Monday, January 18, 2021

CRISIS COUNSELING: some personal background


Crisis on Infinite Earths may be the most consequential comic book event, ever. It's certainly the one that's had the most impact on me, as a reader and a fan. And it is, by far, my favorite of the event comics. Maybe that's because -- despite the fact that Marvel's Secret Wars came out the year before -- it's the first major company crossover. It was in the planning stages, and prematurely announced in Dick Giordano's "Meanwhile..." column, before Marvel's Jim Shooter conceived of his Secret War, and it can definitely lay claim to the fact that it had the most impact on its characters and titles, and, by extension, its fans. 

I didn't read Crisis when it was initially published in 1985. I lived in Calais, Maine, just about as far east as you can go in the United States, right on the border with Canada. Calais was a town of roughly 4,000. We had no comic book store -- heck, I'd never heard of comic book stores at this point -- but we had a bookstore that sold comics, which is where I got mine for the most part (you could also find them at the convenience store or the drugstore, as well as at a smaller bookstore in the strip mall across the river, in St. Stephen). I am certain that my local bookstore, Mr. Paperback, did not order Crisis. Because if I had seen that gorgeous George Perez artwork, I would have snatched it up without thinking, and been the happier for it. 

But I was a huge fan of the Flash (secret identity: Barry Allen). Still today, the Flash is my favorite superhero. It started with the Super Friends cartoons. When I started collecting comics in 1984, at age 12, the latest issue of his title was one of the first ones I bought at Mr. Paperback, number 336. Many more were added to the collection later. Many more. But, at some point in 1986 (by my best guess), I was poring through the latest Mile High Comics catalog, looking carefully at the notes next to the individual issues -- notes that would mark a significant character appearance or situation, as well as the names of popular creators who may have written or drawn said issues. As I perused the titles, I came across a note that stated: "Death of the Flash."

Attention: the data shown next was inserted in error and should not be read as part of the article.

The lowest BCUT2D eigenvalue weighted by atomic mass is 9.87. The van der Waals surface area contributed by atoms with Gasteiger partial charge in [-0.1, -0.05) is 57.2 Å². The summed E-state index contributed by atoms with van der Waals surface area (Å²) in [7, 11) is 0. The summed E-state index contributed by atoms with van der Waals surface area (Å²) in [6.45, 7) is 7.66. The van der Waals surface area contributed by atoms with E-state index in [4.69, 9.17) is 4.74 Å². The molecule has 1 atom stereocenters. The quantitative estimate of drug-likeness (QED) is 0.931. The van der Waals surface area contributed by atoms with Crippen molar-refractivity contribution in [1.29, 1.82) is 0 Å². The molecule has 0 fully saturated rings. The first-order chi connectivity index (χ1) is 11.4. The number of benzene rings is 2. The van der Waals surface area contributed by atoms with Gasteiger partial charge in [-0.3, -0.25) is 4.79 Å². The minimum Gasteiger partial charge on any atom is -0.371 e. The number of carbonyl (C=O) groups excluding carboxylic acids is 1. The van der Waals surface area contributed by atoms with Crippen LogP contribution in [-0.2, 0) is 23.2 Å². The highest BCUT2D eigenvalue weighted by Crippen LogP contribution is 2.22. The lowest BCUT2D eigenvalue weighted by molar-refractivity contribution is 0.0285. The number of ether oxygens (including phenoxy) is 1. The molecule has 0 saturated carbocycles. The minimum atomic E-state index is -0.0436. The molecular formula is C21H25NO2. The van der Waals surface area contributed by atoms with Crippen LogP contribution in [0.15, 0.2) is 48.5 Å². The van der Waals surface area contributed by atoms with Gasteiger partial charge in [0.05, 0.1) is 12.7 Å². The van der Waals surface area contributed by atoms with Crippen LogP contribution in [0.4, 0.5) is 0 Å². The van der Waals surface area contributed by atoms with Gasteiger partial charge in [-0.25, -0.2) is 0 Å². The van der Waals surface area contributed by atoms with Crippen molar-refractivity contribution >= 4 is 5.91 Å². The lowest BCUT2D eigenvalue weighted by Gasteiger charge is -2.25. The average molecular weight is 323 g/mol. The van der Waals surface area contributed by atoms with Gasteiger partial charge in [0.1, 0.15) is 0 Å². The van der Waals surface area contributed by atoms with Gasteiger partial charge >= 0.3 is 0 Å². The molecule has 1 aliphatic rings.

What the what!?!
I had no idea Barry Allen had died. I needed to get this comic (it was issue #8 of Crisis on Infinite Earths). And since it was one chapter of a twelve-chapter series, I had to get them all. I can't remember which of the issues weren't available at that point -- I think #10 may have been one of them -- but I ordered all the back issues that were available and quickly managed to fill in the gaps. Then I read the story. 

Marv Wolfman & George Perez

I was blown away. No, I wasn't familiar with the vast majority of these characters, but I was intrigued. The story by Marv Wolfman propelled along at a blistering pace, and the art by Perez . . . what can I say, it was amazing. I immediately fell in love with his tight, detailed comic art, and he quickly became my favorite superhero artist. And Crisis became one of my all-time favorite stories. It's one that I re-read regularly, every year or two, and it never fails to entertain me. Wolfman & Perez were at the top of their game, when they wrote and drew Crisis, and the effects of this dimension and era-spanning tale were cataclysmic. 

And now, my buddies and I are doing a deep dive into Crisis, with all its crossovers. The first episode of our podcast should be hitting soon, and when it does, I'll let you know. Hope you'll join us for a look back at one of the most important superhero stories in comic history.



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